Two recent surveys show how much concern there is among housing professionals about the failure to replace houses lost through right to buy. First, in March, in responding to the LGA’s housing self-financing survey, 71% of authorities said that the rules about capital receipts fail to let them build sufficient houses. Then a recent CIH member survey showed that one of their top three demands was to be able to make better use of right to buy receipts (see the graphic above). This is hardly surprising when the latest figures show sales to have risen to over 10,000 over the twelve months to last September (in DCLG live table 691), compared with just 4,000 for the twelve months before that. Over the same period when councils were forced to sell more than 10,000 homes, they were able to build less than 1,000.
The government’s pledges to replace right to buy sales were always qualified as applying only to the sales generated by higher discounts, which for the past two years have been at a maximum of £75,000 outside London and (for the past year) £100,000 in London. Furthermore, local authorities were expected to finance no more than 30% of the cost of a new house from receipts, funding the rest from other sources. The final twist was that replacement units have to be let at Affordable Rents, so they are not really replacements at all.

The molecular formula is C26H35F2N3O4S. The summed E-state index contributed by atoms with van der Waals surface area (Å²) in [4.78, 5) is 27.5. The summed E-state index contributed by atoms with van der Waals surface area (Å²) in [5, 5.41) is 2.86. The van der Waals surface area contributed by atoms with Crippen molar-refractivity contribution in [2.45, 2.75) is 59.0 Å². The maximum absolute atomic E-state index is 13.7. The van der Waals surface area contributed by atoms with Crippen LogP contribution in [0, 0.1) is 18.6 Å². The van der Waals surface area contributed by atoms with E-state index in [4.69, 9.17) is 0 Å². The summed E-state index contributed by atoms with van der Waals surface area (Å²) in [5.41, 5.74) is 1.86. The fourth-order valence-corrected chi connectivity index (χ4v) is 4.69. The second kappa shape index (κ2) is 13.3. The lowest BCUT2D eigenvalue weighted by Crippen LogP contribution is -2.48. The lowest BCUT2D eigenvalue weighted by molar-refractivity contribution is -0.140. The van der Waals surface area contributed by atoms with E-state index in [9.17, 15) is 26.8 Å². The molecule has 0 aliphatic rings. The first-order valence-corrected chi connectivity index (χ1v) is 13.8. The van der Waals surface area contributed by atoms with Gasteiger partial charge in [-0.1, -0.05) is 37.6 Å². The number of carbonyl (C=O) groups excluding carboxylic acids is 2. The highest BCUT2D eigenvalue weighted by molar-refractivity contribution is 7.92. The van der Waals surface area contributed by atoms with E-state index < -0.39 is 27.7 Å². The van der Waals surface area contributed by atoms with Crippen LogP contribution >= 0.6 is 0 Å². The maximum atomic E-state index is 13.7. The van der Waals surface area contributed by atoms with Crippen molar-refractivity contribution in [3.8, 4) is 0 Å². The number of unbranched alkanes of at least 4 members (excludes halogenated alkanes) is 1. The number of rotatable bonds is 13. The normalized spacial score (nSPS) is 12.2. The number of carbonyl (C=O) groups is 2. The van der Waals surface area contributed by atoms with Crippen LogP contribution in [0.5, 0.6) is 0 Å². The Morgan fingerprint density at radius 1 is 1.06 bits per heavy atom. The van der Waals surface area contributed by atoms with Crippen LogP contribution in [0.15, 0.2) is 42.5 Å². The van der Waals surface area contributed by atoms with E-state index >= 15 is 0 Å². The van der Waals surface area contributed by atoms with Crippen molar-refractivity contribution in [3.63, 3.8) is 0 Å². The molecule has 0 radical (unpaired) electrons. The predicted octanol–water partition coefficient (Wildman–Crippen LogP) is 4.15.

Even so, one-for-one replacement now looks like a sick joke. And what has been the government’s response to the haemorrhaging of social-rented stock? – to further promote the right to buy. It wants to reduce the qualifying period from five to three years through the coming Deregulation Bill. It’s going to appoint right to buy agents to facilitate sales and waste £100m in the process. And Eric Pickles wants to increase the maximum discounts still further and ensure that in future they keep pace with inflation.
As CIH pointed out in commenting on the original plans to ‘reinvigorate’ the right to buy, the problem with setting ever higher discounts, combined with the complex rules about reusing them, is that there simply isn’t enough money left in the pot to pay for replacement housing at local level. Apart from the rather blatant evidence provided by the new build statistics, the predictions made by CIH are also supported by the latest figures on capital receipts.
DCLG live table 692 shows that receipts in the past year (the money that came in after allowing for discounts) totalled £665m. Given that councils can build a house for an average cost of £125,000, these receipts could have financed over 5,000 new homes. They won’t of course, because the Treasury siphons off a hefty proportion of receipts and also imposes the rules noted above about replacements. The effect is to give far more priority to repaying debt than to building new homes. In other words, the right to buy offers the perfect combination for the coalition government: it helps to reduce government debt, it promotes home ownership and it cuts the numbers of council homes by ensuring that the best ones are sold off at knock-down prices. A better Tory housing policy is difficult to imagine.